Last week I wrote a column in which I praised Schroders for jumping on the low-cost fund bandwagon with their new Schroder UK Core Fund – an actively-managed unit trust. The fund is to have a total expense ratio (TER) of only 40 basis points, making it about a third of the price of the average fund.
It probably won’t be all that good in terms of performance – it is benchmarking itself to the FTSE All Share Index – but even if it turns out to be a rubbish fund it will at least be much cheaper than the average rubbish fund.
However, no sooner had I announced my mildly positive feelings towards Schroders, than an email from a financial adviser arrived. He’d had a letter from Schroders about their Asian Total Return Fund. The management fee on this one isn’t falling. No, it’s rising, from 0.75% to 1% a year.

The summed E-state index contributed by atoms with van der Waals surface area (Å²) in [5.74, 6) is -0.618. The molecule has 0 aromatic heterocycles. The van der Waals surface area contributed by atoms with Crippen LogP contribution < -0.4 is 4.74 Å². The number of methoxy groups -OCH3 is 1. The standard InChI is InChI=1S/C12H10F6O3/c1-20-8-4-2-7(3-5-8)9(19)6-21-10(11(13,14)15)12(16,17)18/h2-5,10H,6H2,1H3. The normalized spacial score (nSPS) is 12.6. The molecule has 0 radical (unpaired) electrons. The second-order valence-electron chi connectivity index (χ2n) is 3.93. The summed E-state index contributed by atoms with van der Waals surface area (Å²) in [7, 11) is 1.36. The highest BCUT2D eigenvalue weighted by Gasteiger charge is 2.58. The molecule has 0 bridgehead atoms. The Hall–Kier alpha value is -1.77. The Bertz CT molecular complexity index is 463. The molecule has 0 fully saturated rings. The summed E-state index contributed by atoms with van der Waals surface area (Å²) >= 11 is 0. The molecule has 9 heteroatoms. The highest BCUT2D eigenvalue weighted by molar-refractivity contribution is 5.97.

And the reason for this? To “align” the fee with those of the company’s other specialist funds. That doesn’t seem to me to be a particularly good reason to raise the price of something by 33%. It doesn’t to the adviser either.
Companies such as Schroders, he says in his own letter to them, should not be in the business of launching funds with low-ish fees and then ramping them up the second the fund is large enough to make it worthwhile.
He also points to the fact that many firms are now doing the opposite. They are recognising the arrival of a lower fee environment and cutting their percentage fees as their funds grow. Shame the big companies in the market can’t bring themselves to do the same.